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To ensure worker safety, organizations rely on machine safety programs. These plans should address OSHA regulations, provide clearly written procedures and cover employee training on equipment. In our experience, these plans are often written once and then relegated to a dusty file cabinet. The program should be reviewed annually and as new equipment is added to ensure it is relevant and effectively protects employees for all equipment being used.
Machines are designed to reduce injuries, yet “workers who operate and maintain machinery suffer approximately 18,000 amputations, lacerations, crushing injuries, abrasions, and over 800 deaths per year,” according to OSHA.
OSHA Area Director Ken Montgomery in Cincinnati said, “Lack of adequate machine guarding remains one of OSHA’s most frequently cited hazards. Employers have a responsibility to continually review and update their procedures to ensure workers are protected on the job.” Any machine part that could cause injury must be guarded.
Types of Machine Guards
- Fixed guards: permanently attached to the machine or tool, don’t have any moving parts, and can’t be moved while the machine is in use.
- Interlocking guards: automatically shut off or disengage the power source when the guard is open or removed.
- Adjustable guards: permanent, but they can be adjusted to allow the machine to handle different sizes of material.
- Self-adjusting guards: automatically adapt to the size of the material.
There are other ways to safeguard employees, such as through assessing where a machine is placed, purchasing equipment with automated feeding and ejection mechanisms and installing a variety of safety aids.
OSHA has issued a set of machine guarding standards based on industry and type, which can be viewed here. As part of your machine safety program, review your equipment to ensure all machines are adequately safeguarded and that all employees are properly trained to use them.
Lock Out/Tag Out Program
Machine guarding must be supplemented by an effective energy control (lockout/tagout) program and is required by OSHA. The OSHA standard for The Control of Hazardous Energy (Lockout/Tagout), Title 29 Code of Federal Regulations (CFR) Part 1910.147, addresses the practices and procedures necessary to disable machinery or equipment, thereby preventing the release of hazardous energy while employees perform servicing and maintenance activities.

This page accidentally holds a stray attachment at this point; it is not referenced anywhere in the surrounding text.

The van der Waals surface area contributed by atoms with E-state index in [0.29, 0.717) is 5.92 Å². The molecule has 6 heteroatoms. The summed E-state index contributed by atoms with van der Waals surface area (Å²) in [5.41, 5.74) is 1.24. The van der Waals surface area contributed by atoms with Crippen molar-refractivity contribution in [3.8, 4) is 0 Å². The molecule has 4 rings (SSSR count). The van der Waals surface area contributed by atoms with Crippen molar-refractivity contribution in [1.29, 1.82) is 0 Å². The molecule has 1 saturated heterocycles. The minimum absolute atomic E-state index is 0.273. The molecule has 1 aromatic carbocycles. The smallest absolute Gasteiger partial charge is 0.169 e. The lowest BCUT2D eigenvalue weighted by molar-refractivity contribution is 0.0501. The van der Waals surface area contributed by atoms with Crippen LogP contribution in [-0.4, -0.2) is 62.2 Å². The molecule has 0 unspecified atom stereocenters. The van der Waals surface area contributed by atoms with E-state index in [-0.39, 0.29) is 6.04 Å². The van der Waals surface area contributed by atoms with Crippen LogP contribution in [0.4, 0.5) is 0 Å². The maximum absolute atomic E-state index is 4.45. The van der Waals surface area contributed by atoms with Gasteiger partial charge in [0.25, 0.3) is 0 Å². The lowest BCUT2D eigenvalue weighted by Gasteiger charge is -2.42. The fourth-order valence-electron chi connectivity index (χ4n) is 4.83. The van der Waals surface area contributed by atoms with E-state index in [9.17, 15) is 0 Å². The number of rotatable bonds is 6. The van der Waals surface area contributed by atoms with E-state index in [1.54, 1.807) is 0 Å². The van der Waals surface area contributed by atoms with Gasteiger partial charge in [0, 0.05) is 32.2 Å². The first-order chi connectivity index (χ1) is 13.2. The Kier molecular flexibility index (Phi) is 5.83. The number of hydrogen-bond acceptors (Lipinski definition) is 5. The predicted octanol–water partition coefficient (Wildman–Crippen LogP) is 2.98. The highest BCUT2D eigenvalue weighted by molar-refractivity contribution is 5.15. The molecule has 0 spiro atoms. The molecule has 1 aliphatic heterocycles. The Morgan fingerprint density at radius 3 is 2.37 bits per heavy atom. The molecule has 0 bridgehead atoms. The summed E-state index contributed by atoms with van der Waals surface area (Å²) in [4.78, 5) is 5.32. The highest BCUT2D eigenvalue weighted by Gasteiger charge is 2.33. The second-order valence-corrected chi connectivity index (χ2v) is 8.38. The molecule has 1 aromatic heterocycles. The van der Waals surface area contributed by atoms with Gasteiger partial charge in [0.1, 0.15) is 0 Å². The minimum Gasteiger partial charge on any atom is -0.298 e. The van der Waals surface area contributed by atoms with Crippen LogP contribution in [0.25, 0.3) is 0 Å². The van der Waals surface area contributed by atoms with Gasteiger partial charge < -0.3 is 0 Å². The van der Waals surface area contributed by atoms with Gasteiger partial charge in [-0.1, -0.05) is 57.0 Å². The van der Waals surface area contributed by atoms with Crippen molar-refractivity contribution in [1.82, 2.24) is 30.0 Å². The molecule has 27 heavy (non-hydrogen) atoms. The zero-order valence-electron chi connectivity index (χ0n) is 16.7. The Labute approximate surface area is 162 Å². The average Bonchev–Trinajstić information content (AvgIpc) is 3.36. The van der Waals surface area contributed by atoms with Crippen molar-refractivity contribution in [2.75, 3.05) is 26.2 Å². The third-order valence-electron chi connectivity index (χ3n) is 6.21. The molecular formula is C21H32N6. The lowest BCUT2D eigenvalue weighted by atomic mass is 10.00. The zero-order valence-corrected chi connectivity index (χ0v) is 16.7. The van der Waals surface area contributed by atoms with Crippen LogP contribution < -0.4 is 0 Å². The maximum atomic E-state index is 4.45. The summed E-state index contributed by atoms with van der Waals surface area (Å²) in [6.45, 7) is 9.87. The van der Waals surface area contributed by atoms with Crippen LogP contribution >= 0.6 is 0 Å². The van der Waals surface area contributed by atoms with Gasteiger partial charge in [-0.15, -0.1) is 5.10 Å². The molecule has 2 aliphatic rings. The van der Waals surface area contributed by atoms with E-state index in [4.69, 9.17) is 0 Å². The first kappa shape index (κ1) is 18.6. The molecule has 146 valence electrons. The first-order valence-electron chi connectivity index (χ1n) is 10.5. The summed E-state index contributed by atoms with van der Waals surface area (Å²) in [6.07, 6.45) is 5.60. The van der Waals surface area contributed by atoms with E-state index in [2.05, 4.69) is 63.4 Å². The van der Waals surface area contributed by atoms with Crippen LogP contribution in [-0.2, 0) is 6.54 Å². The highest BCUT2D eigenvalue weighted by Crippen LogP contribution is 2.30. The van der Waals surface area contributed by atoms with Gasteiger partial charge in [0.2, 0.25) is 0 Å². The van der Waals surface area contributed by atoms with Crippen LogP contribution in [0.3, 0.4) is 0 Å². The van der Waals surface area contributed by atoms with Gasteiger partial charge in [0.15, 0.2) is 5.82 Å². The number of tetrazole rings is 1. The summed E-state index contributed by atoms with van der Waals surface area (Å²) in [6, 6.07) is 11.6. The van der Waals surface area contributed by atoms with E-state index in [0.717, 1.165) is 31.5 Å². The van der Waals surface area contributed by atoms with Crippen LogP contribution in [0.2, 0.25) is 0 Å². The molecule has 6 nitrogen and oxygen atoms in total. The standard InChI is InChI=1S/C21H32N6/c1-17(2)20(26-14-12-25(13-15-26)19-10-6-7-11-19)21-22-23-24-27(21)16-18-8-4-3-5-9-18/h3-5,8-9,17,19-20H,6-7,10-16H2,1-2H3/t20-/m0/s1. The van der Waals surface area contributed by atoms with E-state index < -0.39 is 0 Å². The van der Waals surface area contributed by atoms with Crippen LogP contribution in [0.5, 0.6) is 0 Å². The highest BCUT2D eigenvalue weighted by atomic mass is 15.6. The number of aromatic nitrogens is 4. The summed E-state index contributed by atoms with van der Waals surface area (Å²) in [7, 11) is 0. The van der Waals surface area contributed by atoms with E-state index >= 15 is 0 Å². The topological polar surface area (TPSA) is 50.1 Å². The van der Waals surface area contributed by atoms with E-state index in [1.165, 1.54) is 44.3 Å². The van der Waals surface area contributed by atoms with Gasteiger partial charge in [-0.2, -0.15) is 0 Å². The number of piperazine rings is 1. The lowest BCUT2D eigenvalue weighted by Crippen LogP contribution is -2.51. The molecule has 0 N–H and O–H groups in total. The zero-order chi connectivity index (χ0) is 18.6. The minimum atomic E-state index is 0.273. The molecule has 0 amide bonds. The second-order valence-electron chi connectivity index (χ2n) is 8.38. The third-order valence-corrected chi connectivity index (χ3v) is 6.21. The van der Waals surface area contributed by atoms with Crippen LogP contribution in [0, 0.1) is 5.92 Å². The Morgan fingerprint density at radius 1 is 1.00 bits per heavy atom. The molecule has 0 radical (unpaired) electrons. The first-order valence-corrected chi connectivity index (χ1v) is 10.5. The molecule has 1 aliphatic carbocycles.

There are two types of devices commonly used in in lockout/tagout program. There are lockout devices that are placed to prevent machines from suddenly starting up and they can’t be removed without a key. Tagout devices are basically warning signs.
The most important step to lockout/tagout success is developing and documenting your program as part of your overall machine safety program. Remember that OSHA requires your Lockout/Tagout program be reviewed at least annually. OSHA Standard 1910.147(c)(6)(i) The employer shall conduct a periodic OSHA Standard 1910.147(c)(6)(i) The employer shall conduct a periodic inspection of the energy control procedure at least annually to ensure that the procedure and the requirements of this standard are being followed.
A machine safety program is only as good as the people who execute it daily. Your machine safety program should outline your training program. OSHA requires any worker who uses hazardous machines to undergo specific and detailed training that covers:
- a description of the hazards associated with machines
- how to use the safeguards in place
- under what circumstances safeguards can be removed
- when a lockout/tagout program is required
- what to do if a safeguard is damaged, missing, or unable to provide adequate protection
At Wakefield Equipment, our experts stay current on OSHA regulations and can help you keep your employees safe. From automated machinery like TigerStop to assisting with shop floor layouts, our goal is to make your business as safe and productive as possible. Give us a call and let us help keep your business compliant.